„The Human Machine“ is not a work of science fiction, dealing with cyborgs as the title could suggest, but non-fiction by Arnold Bennett first published in 1925. Its main goal is to show the reader that it is possible to use one’s own brain to a great extent and therefore improving one’s own life significantly, without depending on (or blaming!) circumstances that can be controlled by ourselves, if at all, only in a limited way.
It was a delightful read, although I did not always agree 100 % with the author’s theories. But everything he says is presented in a chattily confidential manner without ever being condescending or too banal. In fact, the style is elegant enough to make this a good book even for someone who is not overly interested in the subject, and the relative shortness adds to its being more of a pleasure than a tedious struggle from page to page, as can sometimes be the case with theoretical works on the subject of the human brain.
The author starts by comparing us humans to a machine we have no manual for. This instantly reminded me of a friend of mine who has been using very similar words when talking about how wonderful he finds the discoveries he has constantly been making about himself and in connection with others in the past years.
With each chapter, more reasons for wanting to exert the fullest possible control about one’s brain are given, and also suggestions as how to get there – eventually. Nowhere does the author promise a “miracle” of instant inward and outward change of a person; instead, he admits that it will be a continuous process, not free from setbacks, probably for a year or more before success becomes evident. He also dedicates a chapter to how useless the striving after material goods is in contributing to real happiness and to perfect the “art of living”. Altogether, I was as much entertained as intrigued by this book, and as it was of course a free find at the kindle store, I can recommend it to anyone who would like to read something different for a change.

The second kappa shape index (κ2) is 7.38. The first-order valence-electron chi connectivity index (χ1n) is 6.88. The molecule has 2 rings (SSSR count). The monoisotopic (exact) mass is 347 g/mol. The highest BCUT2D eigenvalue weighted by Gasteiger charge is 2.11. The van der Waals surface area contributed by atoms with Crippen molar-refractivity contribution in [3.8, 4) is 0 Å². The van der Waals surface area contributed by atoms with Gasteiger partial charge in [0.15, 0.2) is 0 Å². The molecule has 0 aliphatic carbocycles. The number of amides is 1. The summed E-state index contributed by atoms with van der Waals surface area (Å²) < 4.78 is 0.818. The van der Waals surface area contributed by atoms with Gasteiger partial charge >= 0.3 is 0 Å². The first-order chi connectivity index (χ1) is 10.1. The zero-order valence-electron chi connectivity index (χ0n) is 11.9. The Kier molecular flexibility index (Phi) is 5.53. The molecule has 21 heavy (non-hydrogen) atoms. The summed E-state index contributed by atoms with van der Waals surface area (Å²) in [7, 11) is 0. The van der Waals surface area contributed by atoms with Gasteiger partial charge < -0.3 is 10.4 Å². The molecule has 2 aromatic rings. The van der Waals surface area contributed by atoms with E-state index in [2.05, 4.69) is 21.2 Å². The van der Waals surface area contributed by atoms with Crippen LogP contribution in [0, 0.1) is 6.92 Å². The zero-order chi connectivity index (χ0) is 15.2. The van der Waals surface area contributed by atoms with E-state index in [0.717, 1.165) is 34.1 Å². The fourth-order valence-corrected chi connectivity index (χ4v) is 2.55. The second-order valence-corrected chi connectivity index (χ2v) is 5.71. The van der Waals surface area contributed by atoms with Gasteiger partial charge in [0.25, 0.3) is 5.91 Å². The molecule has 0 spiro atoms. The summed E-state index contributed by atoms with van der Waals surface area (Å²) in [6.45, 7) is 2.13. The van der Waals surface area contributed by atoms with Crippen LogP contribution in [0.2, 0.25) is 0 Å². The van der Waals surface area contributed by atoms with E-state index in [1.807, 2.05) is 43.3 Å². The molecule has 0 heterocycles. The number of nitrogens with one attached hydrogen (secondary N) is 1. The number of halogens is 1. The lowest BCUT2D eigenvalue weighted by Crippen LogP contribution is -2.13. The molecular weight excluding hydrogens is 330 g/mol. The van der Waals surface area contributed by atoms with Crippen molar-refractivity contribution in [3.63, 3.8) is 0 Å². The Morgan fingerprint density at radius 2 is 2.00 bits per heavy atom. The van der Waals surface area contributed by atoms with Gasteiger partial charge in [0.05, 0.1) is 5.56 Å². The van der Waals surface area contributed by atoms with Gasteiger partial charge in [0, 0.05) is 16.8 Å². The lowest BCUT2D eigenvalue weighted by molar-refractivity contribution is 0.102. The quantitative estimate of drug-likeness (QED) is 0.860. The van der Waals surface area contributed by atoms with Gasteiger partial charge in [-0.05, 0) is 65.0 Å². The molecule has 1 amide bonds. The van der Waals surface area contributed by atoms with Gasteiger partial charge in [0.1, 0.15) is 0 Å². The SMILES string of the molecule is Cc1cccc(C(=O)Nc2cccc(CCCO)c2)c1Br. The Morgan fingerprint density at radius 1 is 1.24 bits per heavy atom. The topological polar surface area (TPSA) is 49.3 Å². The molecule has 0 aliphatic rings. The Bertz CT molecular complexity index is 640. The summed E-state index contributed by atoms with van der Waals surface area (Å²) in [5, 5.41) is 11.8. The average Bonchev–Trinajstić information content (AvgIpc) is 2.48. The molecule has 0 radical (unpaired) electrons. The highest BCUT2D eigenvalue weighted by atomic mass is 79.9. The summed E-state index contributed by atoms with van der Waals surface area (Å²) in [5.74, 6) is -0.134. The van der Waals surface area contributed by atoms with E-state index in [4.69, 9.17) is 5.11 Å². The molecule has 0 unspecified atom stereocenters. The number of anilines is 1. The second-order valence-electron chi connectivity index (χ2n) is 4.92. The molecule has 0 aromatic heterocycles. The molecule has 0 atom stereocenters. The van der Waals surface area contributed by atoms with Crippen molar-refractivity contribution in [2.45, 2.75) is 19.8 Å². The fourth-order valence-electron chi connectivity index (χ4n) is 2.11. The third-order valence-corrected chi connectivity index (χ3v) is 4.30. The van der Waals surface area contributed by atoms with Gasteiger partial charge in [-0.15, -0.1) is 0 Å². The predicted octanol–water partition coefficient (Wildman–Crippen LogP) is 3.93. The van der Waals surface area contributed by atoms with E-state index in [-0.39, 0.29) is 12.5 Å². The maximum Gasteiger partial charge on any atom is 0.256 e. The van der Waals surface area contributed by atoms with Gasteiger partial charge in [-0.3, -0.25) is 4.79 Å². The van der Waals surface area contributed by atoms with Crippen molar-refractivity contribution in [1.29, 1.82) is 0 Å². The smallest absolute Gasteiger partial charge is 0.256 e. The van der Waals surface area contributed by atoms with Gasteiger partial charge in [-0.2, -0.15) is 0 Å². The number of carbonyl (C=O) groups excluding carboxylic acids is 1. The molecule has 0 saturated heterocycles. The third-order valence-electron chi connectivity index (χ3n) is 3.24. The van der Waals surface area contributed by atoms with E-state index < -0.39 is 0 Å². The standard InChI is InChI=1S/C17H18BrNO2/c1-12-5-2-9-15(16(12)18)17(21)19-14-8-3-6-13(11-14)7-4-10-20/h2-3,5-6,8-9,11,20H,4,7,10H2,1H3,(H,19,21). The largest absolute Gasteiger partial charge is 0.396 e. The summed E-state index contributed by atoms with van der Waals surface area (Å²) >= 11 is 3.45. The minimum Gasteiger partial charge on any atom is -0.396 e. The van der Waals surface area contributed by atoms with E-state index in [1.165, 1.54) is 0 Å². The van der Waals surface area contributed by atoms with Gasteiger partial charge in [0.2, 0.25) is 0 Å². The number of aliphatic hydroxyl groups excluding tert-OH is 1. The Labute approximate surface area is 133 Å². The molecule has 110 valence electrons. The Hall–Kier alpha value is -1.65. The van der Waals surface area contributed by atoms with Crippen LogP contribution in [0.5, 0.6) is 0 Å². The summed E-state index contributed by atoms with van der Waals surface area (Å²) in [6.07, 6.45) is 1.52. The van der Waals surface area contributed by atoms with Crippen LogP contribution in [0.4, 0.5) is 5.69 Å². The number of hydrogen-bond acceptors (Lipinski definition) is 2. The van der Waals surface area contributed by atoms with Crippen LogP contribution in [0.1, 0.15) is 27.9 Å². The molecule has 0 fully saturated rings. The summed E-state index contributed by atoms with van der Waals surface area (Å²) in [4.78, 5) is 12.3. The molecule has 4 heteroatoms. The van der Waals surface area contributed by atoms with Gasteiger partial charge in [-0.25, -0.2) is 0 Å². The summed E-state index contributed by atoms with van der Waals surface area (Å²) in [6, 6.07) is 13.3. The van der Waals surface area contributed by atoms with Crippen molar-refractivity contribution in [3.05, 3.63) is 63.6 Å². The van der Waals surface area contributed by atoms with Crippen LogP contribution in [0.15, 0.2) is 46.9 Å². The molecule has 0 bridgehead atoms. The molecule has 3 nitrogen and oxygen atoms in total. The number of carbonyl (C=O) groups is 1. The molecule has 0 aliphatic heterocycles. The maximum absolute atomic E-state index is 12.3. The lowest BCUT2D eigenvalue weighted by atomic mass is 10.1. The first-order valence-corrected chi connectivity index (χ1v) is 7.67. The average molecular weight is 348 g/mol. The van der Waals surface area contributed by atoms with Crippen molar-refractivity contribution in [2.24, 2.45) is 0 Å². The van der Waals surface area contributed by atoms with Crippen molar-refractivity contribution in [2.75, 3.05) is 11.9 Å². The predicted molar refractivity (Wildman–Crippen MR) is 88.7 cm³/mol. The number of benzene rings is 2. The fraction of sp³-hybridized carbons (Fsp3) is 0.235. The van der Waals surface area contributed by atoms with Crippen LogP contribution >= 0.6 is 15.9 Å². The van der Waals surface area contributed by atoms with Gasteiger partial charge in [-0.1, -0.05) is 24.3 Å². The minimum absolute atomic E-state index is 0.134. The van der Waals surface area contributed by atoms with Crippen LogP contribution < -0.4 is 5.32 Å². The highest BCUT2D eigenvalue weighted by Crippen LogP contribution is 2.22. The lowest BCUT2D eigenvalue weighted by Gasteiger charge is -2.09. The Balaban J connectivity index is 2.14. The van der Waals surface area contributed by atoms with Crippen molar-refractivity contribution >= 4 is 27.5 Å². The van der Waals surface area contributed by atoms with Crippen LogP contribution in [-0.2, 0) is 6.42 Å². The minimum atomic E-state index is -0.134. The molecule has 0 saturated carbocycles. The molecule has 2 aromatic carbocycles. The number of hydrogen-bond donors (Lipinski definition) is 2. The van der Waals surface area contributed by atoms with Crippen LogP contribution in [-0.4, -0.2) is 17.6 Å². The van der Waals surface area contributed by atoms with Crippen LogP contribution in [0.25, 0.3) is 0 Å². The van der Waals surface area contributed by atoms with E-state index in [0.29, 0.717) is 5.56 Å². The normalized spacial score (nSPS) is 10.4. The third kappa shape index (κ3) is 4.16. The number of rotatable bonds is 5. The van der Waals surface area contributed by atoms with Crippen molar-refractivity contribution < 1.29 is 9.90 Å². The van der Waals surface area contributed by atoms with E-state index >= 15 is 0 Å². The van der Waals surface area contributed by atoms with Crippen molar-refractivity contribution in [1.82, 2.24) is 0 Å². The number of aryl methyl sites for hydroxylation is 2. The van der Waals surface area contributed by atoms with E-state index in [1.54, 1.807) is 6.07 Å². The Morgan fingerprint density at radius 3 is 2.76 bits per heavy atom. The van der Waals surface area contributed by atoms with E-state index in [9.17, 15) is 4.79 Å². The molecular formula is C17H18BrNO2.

The author mentions Annie Besant as the author of “Thought Power”, calling it “…one of the best books of this astounding woman”. Since I have read Mrs. Besant’s autobiographical sketches not long ago (the review is here), to come across her once again so soon, after I’d never even heard her name until quite recently, was interesting.
Arnold Bennett is yet another one of those prolific and rather popular authors I had never heard of until I found one of their works in the kindle store for free. He lived from 1867 to 1931 and wrote many novels and short stories, but also numerous works of non-fiction. He worked as a journalist and in Public Service. He lived in France for some years and married a French lady. They separated 13 years later. For the last ten years of his life, Bennett lived with an English actress he had fallen in love with. She changed her last name to Bennett without ever being legally married to him. They had a daughter together. Bennett died at the age of 63 from typhoid.
A quirky bit of trivia about him I found on Wikipedia: “Bennett is one of a select number of celebrities to have a dish named after them. While he was staying at the Savoy Hotel in London, the chefs perfected an omelette incorporating smoked haddock, Parmesan cheese and cream, which pleased the author so much he insisted on it being prepared wherever he travelled. The 'Omelette Arnold Bennett' has remained a Savoy standard dish ever since. It is served in several other hotels and restaurants in London as well.”